My grandparents, who are 87 years old and haven been married for 64 years have got (yellow) gold wedding rings. My grandfather wore his all the time, even while working with his hands. His ring was worn through after about 50 years, I think, and my grandmother had a new one made for him as a surprise for their next anniversary.

Contact me via e-mail (address in my profile) if you'd like a photo of our wedding rings.
posted by amf at 3:20 AM on April 18, 2010

Pt wearer here. A few scuffs here and there, nothing dramatic or even really noticeable unless you look closely.

The thing I love about platinum is the weight. It is noticeably heavier than just about anything else you'll encounter of similar size.
posted by Civil_Disobedient at 4:53 AM on April 18, 2010

Best answer: My grandmother passed down a Pt ring to me that my wife now wears, it is at least 30 years old and still looks great. Very thin but still holding up nicely.

Our wedding bands are Pt and after 3 years, I have to say, I love the way they look. A little scuffed and natural-looking, but every so often the catch the light just so, and it is a nice little tinge of 'wow marriage is great.'
posted by infinitefloatingbrains at 5:22 AM on April 18, 2010

If the "synthetic" sapphires are that much cheaper, they may be imitation. Lab-grown sapphires are typically labeled "Genuine lab-grown" or something like that.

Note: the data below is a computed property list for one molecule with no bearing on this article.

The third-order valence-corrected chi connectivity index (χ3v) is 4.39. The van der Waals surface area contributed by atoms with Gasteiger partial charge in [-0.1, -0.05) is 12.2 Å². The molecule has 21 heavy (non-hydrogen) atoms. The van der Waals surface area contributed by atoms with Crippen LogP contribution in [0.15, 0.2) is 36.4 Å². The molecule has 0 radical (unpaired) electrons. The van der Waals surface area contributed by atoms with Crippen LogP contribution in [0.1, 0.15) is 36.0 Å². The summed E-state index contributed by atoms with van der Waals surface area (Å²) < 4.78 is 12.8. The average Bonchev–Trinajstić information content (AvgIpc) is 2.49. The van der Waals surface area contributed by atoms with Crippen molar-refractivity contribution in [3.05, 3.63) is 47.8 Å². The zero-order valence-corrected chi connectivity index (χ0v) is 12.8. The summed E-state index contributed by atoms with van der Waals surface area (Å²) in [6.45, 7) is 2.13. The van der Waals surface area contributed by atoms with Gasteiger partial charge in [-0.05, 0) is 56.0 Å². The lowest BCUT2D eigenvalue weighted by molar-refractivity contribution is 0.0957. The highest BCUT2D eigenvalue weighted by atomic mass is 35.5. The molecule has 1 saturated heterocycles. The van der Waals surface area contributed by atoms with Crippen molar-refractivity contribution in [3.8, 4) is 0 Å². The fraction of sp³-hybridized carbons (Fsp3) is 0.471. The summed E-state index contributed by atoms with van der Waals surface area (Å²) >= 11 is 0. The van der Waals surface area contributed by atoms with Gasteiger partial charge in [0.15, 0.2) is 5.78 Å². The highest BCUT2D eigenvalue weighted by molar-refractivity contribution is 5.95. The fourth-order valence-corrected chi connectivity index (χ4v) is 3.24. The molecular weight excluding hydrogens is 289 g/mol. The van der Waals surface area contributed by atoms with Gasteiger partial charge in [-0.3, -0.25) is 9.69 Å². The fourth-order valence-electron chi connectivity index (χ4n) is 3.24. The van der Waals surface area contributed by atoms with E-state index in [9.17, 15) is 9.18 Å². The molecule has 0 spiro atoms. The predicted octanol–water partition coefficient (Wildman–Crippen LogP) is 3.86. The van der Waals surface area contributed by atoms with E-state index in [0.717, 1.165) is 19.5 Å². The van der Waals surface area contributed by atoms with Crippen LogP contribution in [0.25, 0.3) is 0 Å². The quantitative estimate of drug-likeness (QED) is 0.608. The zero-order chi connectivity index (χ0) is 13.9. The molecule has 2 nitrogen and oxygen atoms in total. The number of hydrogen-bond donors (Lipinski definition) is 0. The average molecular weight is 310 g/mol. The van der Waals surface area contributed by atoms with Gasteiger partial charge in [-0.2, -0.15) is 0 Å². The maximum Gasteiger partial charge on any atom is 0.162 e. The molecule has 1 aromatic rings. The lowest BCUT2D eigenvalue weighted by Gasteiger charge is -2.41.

"it just seems weird or duplicitous to me to have two wedding rings - its purpose as an icon kind of implies that it should be a singular item"

And since it's a gut feeling on an emotional/sentimental issue, that feeling may not change, but -- if one of you LOST the ring and had to get a replacement ring, while it would be sad because of the emotional meaning, the ring IS just a thing, and you wouldn't feel any less married, would you? Though it might take time to get over losing the object.

I've had a "stunt ring" for years for when I travel in parts of the world where I prefer not to wear "real" jewelry -- and, these days, for traveling at all since I fear losing my "real" ring at an airport or something. It's a stand-in for the real icon, which -- to me -- doesn't seem weird, just practical. I also found that seriously the DAY I got pregnant my fingers swelled up like little cocktail weenies and I couldn't get my wedding ring on for the next nine months (and I was self-conscious about it because I was convinced people were judging me for being pregnant and unwed which of course nobody was ... but I was full of hormones). My husband offered to get me a "stunt ring" for while I was pregnant so I'd feel better about it, or to get me a sturdy but pretty necklace to hang the real ring from until I could wear it again. I thought these were both excellent ideas, though in the end I just went without. (I couldn't stand having anything on my neck b/c of morning sickness and I was constantly afraid my fingers would swell more.)

Anyway, if scuffing is really a problem (though I do think you're more worried than is warranted), and you really feel a need to wear a ring during those times, I think a stunt ring is more practical than weird or duplicitous. Or a sturdy chain to hang the ring from so you could take it off your hand but still have it next to your heart might be a solution as well.